The amount of pension scheme liabilities managed using a liability-driven investment strategy to reduce risk increased by 11% last year to £446bn, according to figures published by KPMG today.
The consultancy's research found that 686 UK pension scheme mandates now use LDI, which generally involved hedging the scheme's exposure to changes in interest rates and inflation.
It also found that, while more fund managers were entering the LDI market, it continued to be dominated by three companies - Legal & General, Insight and Blackrock - which between them control 90% of the LDI market's value.
Tom Brown, head of investment management for KPMG in the UK, said: 'Whilst the market continues to be dominated by the "big three", growth has not been confined to them. Fund managers with both medium and large LDI businesses have added to their number of mandates over the year, although at the smallest end of the market the results were more mixed. And the fund management industry is optimistic about the future for LDI.'
Over one-third of the mandates for LDI have extension triggers in place, which means the approach could be used to hedge more liabilities. KPMG noted that the market had witnessed increased appetite for schemes to use wider derivative strategies to capture return-seeking exposures such as equity and credit which could drive returns as well as hedge risks.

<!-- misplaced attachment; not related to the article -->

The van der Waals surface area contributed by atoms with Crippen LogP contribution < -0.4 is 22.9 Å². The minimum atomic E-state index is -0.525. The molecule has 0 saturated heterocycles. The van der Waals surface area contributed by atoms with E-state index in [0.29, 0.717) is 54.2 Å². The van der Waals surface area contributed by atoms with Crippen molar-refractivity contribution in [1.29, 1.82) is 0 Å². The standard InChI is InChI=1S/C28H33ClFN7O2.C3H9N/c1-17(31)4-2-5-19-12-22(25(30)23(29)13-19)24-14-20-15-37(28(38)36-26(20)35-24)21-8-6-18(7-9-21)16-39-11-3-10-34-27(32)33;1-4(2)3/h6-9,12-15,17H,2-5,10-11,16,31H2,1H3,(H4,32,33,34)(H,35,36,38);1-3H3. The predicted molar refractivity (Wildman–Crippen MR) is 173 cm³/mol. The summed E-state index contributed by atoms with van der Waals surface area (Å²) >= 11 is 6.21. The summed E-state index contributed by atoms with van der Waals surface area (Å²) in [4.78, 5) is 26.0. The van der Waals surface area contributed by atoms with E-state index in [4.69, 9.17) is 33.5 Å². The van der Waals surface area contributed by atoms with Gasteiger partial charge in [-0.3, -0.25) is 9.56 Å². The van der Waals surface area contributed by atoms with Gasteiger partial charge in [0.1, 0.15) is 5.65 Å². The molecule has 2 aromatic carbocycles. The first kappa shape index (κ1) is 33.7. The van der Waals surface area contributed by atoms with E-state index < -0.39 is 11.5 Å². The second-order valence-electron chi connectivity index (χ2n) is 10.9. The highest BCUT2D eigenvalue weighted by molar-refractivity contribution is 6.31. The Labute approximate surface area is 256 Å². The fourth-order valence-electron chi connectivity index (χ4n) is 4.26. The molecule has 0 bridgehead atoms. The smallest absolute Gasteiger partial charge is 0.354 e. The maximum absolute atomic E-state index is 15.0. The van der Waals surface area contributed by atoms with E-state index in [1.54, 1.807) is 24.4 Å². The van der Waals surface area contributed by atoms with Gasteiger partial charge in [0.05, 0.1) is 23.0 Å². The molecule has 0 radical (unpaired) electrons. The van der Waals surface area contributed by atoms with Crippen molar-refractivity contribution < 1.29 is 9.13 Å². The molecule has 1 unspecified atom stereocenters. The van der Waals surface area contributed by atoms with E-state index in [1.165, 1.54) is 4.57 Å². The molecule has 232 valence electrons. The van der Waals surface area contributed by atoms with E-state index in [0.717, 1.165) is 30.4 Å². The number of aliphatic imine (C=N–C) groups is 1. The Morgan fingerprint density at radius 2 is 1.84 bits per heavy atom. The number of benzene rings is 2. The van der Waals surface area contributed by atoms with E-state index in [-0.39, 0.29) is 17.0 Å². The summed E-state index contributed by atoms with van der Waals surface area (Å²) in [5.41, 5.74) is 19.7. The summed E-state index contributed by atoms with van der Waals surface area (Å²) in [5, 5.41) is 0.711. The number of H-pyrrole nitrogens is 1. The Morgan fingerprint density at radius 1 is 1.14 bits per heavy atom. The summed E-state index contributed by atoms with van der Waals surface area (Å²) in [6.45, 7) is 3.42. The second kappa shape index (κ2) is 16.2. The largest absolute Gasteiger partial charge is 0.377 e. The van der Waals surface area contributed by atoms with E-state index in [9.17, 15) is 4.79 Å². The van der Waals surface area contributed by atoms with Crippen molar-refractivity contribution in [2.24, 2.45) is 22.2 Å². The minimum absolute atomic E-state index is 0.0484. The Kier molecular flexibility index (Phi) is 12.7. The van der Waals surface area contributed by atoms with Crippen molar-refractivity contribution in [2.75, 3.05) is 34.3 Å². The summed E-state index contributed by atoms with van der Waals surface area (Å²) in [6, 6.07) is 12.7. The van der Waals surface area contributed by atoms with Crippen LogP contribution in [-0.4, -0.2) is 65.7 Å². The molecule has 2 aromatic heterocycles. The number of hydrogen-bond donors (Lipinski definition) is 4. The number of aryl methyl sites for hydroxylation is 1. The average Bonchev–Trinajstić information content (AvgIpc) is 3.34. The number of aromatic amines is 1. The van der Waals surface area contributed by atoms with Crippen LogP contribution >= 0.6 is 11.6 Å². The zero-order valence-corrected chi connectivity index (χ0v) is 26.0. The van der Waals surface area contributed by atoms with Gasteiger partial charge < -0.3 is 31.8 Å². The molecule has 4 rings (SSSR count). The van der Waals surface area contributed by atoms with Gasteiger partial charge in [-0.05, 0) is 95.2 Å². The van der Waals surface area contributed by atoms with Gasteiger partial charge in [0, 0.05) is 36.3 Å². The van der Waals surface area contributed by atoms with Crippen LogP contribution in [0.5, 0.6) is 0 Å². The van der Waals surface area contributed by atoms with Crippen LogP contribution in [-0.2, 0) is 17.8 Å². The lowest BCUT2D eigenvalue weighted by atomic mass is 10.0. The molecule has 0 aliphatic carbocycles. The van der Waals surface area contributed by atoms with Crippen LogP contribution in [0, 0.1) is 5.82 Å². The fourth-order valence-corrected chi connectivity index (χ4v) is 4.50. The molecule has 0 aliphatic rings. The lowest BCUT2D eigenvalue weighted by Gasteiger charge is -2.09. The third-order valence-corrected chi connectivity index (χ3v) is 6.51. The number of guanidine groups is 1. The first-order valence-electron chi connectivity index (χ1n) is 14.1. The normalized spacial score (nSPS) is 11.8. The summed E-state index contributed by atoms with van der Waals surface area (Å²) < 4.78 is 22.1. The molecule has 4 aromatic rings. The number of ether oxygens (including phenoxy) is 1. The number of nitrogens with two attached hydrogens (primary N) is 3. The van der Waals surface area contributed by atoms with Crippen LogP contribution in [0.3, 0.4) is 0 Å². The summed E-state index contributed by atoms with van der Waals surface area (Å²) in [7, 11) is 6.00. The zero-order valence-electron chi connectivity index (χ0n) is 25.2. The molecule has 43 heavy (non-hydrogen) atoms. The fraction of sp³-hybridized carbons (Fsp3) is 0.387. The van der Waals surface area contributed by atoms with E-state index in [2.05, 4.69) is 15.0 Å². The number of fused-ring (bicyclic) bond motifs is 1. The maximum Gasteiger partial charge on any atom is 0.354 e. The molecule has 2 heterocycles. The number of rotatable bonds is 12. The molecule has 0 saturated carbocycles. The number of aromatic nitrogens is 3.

Barry Jones, head of LDI research at KPMG said: 'Pension schemes continue to look for ways in which to reduce funding level risk. In an environment where cash is king, derivative based strategies appear to be a popular way of controlling key risks whilst freeing up assets that can earn a premium invested elsewhere. This is why we have seen growth in both LDI and Synthetic Return Generating strategies over the last year.'
KPMG's research also found that 80% of LDI managers expect their greatest source of new business to come from pension schemes which had previously not used an LDI strategy.
Jones said this showed that 'the continued development of propositions by smaller LDI players looking to challenge the market appears fully justified. The question remains whether these players can take significant market share from the big three in the segregated space which accounts for the vast majority of LDI assets in the UK'.